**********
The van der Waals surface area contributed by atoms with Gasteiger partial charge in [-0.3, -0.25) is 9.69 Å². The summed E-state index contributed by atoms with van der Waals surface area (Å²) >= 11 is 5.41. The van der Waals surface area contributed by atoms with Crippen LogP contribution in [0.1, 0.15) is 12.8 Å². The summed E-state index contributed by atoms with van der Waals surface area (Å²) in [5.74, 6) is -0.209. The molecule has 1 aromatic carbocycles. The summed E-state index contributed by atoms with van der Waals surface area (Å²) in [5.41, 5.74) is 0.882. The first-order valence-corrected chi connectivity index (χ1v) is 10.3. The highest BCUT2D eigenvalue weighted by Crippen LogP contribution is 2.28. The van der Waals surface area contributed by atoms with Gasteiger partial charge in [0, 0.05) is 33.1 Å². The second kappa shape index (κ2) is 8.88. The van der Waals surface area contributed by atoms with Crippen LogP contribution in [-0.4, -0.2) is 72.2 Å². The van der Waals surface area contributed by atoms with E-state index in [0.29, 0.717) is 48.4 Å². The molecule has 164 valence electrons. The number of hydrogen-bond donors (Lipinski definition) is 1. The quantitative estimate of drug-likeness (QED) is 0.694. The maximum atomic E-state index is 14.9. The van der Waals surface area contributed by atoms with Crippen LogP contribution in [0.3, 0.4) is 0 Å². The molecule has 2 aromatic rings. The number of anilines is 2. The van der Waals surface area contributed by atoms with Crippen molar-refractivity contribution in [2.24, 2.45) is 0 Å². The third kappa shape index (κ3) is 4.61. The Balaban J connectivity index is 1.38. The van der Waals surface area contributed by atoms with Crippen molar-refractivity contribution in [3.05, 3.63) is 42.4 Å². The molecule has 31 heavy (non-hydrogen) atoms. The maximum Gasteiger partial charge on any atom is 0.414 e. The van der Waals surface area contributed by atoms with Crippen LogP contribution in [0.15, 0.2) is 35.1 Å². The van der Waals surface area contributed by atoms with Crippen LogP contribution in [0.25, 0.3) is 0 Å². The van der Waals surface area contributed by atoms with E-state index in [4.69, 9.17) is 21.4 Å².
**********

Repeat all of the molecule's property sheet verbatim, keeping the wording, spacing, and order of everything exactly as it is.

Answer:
The van der Waals surface area contributed by atoms with Gasteiger partial charge in [-0.3, -0.25) is 9.69 Å². The summed E-state index contributed by atoms with van der Waals surface area (Å²) >= 11 is 5.41. The van der Waals surface area contributed by atoms with Crippen LogP contribution in [0.1, 0.15) is 12.8 Å². The summed E-state index contributed by atoms with van der Waals surface area (Å²) in [5.74, 6) is -0.209. The molecule has 1 aromatic carbocycles. The summed E-state index contributed by atoms with van der Waals surface area (Å²) in [5.41, 5.74) is 0.882. The first-order valence-corrected chi connectivity index (χ1v) is 10.3. The highest BCUT2D eigenvalue weighted by Crippen LogP contribution is 2.28. The van der Waals surface area contributed by atoms with Gasteiger partial charge in [0, 0.05) is 33.1 Å². The second kappa shape index (κ2) is 8.88. The van der Waals surface area contributed by atoms with Crippen LogP contribution in [-0.4, -0.2) is 72.2 Å². The van der Waals surface area contributed by atoms with E-state index in [0.29, 0.717) is 48.4 Å². The molecule has 164 valence electrons. The number of hydrogen-bond donors (Lipinski definition) is 1. The quantitative estimate of drug-likeness (QED) is 0.694. The maximum atomic E-state index is 14.9. The van der Waals surface area contributed by atoms with Crippen LogP contribution in [0.3, 0.4) is 0 Å². The molecule has 2 aromatic rings. The number of anilines is 2. The van der Waals surface area contributed by atoms with Crippen molar-refractivity contribution in [2.24, 2.45) is 0 Å². The third kappa shape index (κ3) is 4.61. The Balaban J connectivity index is 1.38. The van der Waals surface area contributed by atoms with Crippen molar-refractivity contribution in [3.05, 3.63) is 42.4 Å². The molecule has 31 heavy (non-hydrogen) atoms. The maximum Gasteiger partial charge on any atom is 0.414 e. The van der Waals surface area contributed by atoms with Crippen LogP contribution in [0.15, 0.2) is 35.1 Å². The van der Waals surface area contributed by atoms with Crippen LogP contribution in [0.25, 0.3) is 0 Å². The van der Waals surface area contributed by atoms with E-state index in [4.69, 9.17) is 21.4 Å².